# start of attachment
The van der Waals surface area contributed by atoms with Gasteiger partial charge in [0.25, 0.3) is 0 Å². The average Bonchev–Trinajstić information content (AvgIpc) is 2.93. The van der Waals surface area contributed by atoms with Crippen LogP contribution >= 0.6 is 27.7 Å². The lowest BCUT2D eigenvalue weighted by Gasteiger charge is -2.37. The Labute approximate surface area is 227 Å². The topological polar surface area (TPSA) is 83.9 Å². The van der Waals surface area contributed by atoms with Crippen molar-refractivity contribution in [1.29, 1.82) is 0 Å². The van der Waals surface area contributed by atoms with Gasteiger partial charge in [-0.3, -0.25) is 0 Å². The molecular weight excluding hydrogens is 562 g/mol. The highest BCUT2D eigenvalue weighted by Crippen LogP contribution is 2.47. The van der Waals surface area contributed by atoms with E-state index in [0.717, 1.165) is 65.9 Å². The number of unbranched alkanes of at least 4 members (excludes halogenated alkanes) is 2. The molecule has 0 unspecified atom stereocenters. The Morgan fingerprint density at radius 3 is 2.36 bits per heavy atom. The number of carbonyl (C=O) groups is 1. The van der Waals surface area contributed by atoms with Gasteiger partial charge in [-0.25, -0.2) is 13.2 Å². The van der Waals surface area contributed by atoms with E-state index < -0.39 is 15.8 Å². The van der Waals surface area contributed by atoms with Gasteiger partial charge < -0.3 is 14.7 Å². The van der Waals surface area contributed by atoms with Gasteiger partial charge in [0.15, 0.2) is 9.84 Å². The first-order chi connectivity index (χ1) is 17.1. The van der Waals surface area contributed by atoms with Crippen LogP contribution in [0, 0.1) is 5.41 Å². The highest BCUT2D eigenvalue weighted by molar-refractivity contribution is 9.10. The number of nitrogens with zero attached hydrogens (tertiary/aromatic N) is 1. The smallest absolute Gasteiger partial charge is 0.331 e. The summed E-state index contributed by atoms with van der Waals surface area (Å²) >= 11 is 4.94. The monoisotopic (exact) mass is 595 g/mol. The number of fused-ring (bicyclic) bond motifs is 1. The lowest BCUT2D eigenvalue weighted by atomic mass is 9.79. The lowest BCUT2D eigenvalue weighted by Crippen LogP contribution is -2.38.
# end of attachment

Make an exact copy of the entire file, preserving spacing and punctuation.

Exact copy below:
The van der Waals surface area contributed by atoms with Gasteiger partial charge in [0.25, 0.3) is 0 Å². The average Bonchev–Trinajstić information content (AvgIpc) is 2.93. The van der Waals surface area contributed by atoms with Crippen LogP contribution >= 0.6 is 27.7 Å². The lowest BCUT2D eigenvalue weighted by Gasteiger charge is -2.37. The Labute approximate surface area is 227 Å². The topological polar surface area (TPSA) is 83.9 Å². The van der Waals surface area contributed by atoms with Crippen molar-refractivity contribution in [1.29, 1.82) is 0 Å². The van der Waals surface area contributed by atoms with Gasteiger partial charge in [-0.3, -0.25) is 0 Å². The molecular weight excluding hydrogens is 562 g/mol. The highest BCUT2D eigenvalue weighted by Crippen LogP contribution is 2.47. The van der Waals surface area contributed by atoms with E-state index in [0.717, 1.165) is 65.9 Å². The number of unbranched alkanes of at least 4 members (excludes halogenated alkanes) is 2. The molecule has 0 unspecified atom stereocenters. The Morgan fingerprint density at radius 3 is 2.36 bits per heavy atom. The number of carbonyl (C=O) groups is 1. The van der Waals surface area contributed by atoms with Gasteiger partial charge in [-0.25, -0.2) is 13.2 Å². The van der Waals surface area contributed by atoms with E-state index < -0.39 is 15.8 Å². The van der Waals surface area contributed by atoms with Gasteiger partial charge < -0.3 is 14.7 Å². The van der Waals surface area contributed by atoms with Gasteiger partial charge in [0.15, 0.2) is 9.84 Å². The first-order chi connectivity index (χ1) is 17.1. The van der Waals surface area contributed by atoms with Crippen LogP contribution in [0, 0.1) is 5.41 Å². The highest BCUT2D eigenvalue weighted by molar-refractivity contribution is 9.10. The number of nitrogens with zero attached hydrogens (tertiary/aromatic N) is 1. The smallest absolute Gasteiger partial charge is 0.331 e. The summed E-state index contributed by atoms with van der Waals surface area (Å²) >= 11 is 4.94. The monoisotopic (exact) mass is 595 g/mol. The number of fused-ring (bicyclic) bond motifs is 1. The lowest BCUT2D eigenvalue weighted by atomic mass is 9.79. The lowest BCUT2D eigenvalue weighted by Crippen LogP contribution is -2.38.